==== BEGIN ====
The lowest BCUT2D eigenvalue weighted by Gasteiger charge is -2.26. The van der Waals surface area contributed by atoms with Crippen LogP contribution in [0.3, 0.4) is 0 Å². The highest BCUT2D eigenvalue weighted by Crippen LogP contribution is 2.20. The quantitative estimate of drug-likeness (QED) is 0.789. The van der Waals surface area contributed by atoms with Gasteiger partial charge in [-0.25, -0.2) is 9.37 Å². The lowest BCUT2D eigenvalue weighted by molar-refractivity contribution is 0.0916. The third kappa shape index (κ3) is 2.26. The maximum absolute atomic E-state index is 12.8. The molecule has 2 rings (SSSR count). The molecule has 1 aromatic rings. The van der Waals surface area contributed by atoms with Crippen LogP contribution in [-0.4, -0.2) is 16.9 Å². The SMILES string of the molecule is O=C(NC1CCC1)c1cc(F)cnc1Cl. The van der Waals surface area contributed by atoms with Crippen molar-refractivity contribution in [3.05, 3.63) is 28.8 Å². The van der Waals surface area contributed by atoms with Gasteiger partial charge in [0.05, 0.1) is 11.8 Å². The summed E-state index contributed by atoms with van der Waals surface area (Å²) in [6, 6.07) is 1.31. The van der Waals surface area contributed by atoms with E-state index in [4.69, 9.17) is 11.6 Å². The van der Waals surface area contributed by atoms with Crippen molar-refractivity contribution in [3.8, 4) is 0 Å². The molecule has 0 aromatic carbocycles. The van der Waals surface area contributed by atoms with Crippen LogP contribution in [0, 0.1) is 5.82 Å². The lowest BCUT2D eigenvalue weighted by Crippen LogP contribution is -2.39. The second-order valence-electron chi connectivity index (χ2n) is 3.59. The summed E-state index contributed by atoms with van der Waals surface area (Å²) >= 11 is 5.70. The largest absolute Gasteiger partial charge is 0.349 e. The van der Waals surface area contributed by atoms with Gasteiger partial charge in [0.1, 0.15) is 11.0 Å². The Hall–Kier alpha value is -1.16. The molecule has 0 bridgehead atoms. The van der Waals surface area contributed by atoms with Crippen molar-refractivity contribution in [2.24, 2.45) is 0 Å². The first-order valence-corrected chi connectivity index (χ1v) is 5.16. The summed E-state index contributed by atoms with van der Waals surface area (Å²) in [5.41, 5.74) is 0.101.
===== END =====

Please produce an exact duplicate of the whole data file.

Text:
The lowest BCUT2D eigenvalue weighted by Gasteiger charge is -2.26. The van der Waals surface area contributed by atoms with Crippen LogP contribution in [0.3, 0.4) is 0 Å². The highest BCUT2D eigenvalue weighted by Crippen LogP contribution is 2.20. The quantitative estimate of drug-likeness (QED) is 0.789. The van der Waals surface area contributed by atoms with Gasteiger partial charge in [-0.25, -0.2) is 9.37 Å². The lowest BCUT2D eigenvalue weighted by molar-refractivity contribution is 0.0916. The third kappa shape index (κ3) is 2.26. The maximum absolute atomic E-state index is 12.8. The molecule has 2 rings (SSSR count). The molecule has 1 aromatic rings. The van der Waals surface area contributed by atoms with Crippen LogP contribution in [-0.4, -0.2) is 16.9 Å². The SMILES string of the molecule is O=C(NC1CCC1)c1cc(F)cnc1Cl. The van der Waals surface area contributed by atoms with Crippen molar-refractivity contribution in [3.05, 3.63) is 28.8 Å². The van der Waals surface area contributed by atoms with Gasteiger partial charge in [0.05, 0.1) is 11.8 Å². The summed E-state index contributed by atoms with van der Waals surface area (Å²) in [6, 6.07) is 1.31. The van der Waals surface area contributed by atoms with E-state index in [4.69, 9.17) is 11.6 Å². The van der Waals surface area contributed by atoms with Crippen molar-refractivity contribution in [3.8, 4) is 0 Å². The molecule has 0 aromatic carbocycles. The van der Waals surface area contributed by atoms with Crippen LogP contribution in [0, 0.1) is 5.82 Å². The lowest BCUT2D eigenvalue weighted by Crippen LogP contribution is -2.39. The second-order valence-electron chi connectivity index (χ2n) is 3.59. The summed E-state index contributed by atoms with van der Waals surface area (Å²) >= 11 is 5.70. The largest absolute Gasteiger partial charge is 0.349 e. The van der Waals surface area contributed by atoms with Gasteiger partial charge in [0.1, 0.15) is 11.0 Å². The Hall–Kier alpha value is -1.16. The molecule has 0 bridgehead atoms. The van der Waals surface area contributed by atoms with Crippen molar-refractivity contribution in [2.24, 2.45) is 0 Å². The first-order valence-corrected chi connectivity index (χ1v) is 5.16. The summed E-state index contributed by atoms with van der Waals surface area (Å²) in [5.41, 5.74) is 0.101.